Cinerama: "The Next Big Thing That Was"

One of the many innovations in motion picture technology designed to bring people back to the theaters instead of watching television, Cinerama was introduced fifty years ago. It was an early precursor to the IMAX experience.

The Cinerama technique wasn’t completely new when it first appeared and a similar method had been used to film the silent epic Napoleon back in 1927. Cinerama’s widescreen movies were created using three cameras at the same time. In theatres, three synchronized 35mm projectors were employed, with the images shown on three large wraparound screens, which created an illusion of a panoramic view for the members of the audience.

It was a glorious experience for the audience, but it was not an easy technology. Theaters had to be remodeled, special equipment was used to both film the movies and project them, and actors had to change the way they interacted with the camera. Read about how Cinerama came about, how it was done, and see pictures of the equipment, theaters, and movies at Dark Roasted Blend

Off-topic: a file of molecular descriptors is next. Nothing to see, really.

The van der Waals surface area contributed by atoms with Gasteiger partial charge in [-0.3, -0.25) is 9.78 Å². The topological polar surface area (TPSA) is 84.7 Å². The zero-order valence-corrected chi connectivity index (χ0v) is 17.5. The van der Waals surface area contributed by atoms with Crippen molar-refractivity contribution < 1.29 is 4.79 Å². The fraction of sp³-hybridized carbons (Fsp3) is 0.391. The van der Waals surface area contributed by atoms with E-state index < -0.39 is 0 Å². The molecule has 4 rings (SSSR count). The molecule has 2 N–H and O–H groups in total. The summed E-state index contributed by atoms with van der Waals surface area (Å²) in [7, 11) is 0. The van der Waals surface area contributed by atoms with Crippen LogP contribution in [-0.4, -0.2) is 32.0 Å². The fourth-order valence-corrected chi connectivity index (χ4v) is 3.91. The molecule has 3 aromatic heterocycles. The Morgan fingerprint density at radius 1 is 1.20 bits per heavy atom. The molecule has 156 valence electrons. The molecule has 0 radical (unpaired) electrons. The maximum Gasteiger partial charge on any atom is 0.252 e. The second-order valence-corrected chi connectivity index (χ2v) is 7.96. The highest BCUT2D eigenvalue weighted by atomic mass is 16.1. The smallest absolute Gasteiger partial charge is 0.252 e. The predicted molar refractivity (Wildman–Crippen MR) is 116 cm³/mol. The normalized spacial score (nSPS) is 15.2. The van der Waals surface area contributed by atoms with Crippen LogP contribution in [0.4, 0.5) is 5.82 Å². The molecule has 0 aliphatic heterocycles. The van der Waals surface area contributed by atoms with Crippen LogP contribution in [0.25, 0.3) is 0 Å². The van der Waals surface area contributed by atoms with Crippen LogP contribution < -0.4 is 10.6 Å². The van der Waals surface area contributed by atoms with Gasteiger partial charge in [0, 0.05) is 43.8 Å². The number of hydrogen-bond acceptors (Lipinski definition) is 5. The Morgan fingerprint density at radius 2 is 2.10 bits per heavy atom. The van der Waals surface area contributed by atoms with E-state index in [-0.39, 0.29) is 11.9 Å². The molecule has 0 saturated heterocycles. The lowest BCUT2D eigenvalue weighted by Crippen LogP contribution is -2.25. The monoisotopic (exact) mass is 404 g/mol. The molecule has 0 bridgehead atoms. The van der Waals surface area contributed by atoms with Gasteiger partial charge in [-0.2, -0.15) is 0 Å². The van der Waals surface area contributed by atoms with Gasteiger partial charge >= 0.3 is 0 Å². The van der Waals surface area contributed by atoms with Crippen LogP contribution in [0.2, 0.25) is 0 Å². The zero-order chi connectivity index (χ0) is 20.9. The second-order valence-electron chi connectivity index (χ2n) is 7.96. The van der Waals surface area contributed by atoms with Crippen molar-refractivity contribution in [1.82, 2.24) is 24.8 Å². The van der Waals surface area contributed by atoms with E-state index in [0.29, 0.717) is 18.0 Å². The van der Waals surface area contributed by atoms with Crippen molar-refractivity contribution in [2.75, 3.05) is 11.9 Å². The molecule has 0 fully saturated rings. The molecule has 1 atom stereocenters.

(Image credit: Popular Mechanics, August 1952)


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I dare say that Cinerama failed because the only good film that used it was How The West Was Won. The rest relied only on video sensationalism and that just not enough.
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I remember seeing it years ago at the Eckel Theater in Syracuse which was outfitted for Cinerama. I was not very impressed, especially with the annoying gap/line between the three images. The sound was interesting.
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